Investigating attacks across multiple hosts is challenging. The true dependencies between security-sensitive files, network endpoints, or memory objects from different hosts can be easily concealed by dependency explosion or undefined program behavior (e.g., memory corruption). Dynamic information flow tracking (DIFT) is a potential solution to this problem, but, existing DIFT techniques only track information flow within a single host and lack an efficient mechanism to maintain and synchronize the data flow tags globally across multiple hosts. In this paper, we propose RTAG, an efficient data flow tagging and tracking mechanism that enables practical cross-host attack investigations. RTAG is based on three novel techniques. First, by using a record-and-replay technique, it decouples the dependencies between different data flow tags from the analysis, enabling lazy synchronization between independent and parallel DIFT instances of different hosts. Second, it takes advantage of systemcall-level provenance information to calculate and allocate the optimal tag map in terms of memory consumption. Third, it embeds tag information into network packets to track cross-host data flows with less than 0.05% network bandwidth overhead. Evaluation results show that RTAG is able to recover the true data flows of realistic cross-host attack scenarios. Performance wise, RTAG reduces the memory consumption of DIFT-based analysis by up to 90% and decreases the overall analysis time by 60%-90% compared with previous investigation systems.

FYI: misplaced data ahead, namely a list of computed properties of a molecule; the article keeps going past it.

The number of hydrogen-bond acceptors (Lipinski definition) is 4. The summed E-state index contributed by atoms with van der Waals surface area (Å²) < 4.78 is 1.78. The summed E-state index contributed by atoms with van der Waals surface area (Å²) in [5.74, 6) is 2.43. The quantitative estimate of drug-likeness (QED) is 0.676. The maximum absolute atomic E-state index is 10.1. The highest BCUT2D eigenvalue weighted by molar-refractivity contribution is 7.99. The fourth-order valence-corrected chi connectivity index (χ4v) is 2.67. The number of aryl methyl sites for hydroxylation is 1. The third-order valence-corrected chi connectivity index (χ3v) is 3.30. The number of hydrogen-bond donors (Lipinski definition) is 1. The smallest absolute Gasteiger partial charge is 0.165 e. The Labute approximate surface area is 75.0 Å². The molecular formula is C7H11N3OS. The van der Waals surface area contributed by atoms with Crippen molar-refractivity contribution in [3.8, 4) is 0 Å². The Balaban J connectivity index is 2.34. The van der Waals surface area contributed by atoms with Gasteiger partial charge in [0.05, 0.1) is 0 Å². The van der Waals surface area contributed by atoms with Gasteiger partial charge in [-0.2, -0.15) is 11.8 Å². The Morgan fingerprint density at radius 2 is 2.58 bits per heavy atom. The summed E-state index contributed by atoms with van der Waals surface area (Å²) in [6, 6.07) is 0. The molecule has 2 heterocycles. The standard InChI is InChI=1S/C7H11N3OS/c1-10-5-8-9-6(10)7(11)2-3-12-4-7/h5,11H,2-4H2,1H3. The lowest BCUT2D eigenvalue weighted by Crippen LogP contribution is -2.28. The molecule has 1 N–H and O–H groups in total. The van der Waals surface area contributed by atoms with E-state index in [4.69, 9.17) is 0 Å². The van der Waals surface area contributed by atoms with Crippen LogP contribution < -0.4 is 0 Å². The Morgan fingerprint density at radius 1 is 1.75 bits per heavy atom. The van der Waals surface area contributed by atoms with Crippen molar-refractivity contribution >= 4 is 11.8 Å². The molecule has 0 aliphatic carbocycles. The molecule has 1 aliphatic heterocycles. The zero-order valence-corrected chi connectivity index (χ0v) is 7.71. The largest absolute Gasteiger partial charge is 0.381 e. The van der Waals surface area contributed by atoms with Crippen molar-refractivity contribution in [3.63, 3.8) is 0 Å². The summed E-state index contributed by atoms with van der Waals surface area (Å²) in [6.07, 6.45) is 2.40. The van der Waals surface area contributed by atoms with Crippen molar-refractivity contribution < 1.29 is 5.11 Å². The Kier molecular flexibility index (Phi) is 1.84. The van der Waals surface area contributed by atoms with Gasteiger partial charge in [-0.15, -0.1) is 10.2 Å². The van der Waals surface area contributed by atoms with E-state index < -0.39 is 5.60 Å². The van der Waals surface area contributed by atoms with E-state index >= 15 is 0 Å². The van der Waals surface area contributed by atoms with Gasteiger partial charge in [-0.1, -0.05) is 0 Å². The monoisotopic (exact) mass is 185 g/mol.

|Original language||English (US)|
|Title of host publication||Proceedings of the 27th USENIX Security Symposium|
|Number of pages||18|
|State||Published - 2018|
|Event||27th USENIX Security Symposium - Baltimore, United States|
Duration: Aug 15 2018 → Aug 17 2018
|Name||Proceedings of the 27th USENIX Security Symposium|
|Conference||27th USENIX Security Symposium|
|Period||8/15/18 → 8/17/18|
Bibliographical noteFunding Information:
We thank the anonymous reviewers for their helpful feedback. This research was supported in part by NSF, under awards CNS-0831300, CNS-1017265, CCF-1548856, CNS-1563848, CRI-1629851, CNS-1704701, and CNS-1749711, ONR, under grants N000140911042, N000141512162, N000141612710, and N000141712895, DARPA TC (No. DARPA FA8650-15-C-7556), NRF-2017R1A6A3A03002506, ETRI IITP/KEIT [2014-0-00035], and gifts from Facebook, Mozilla, and Intel.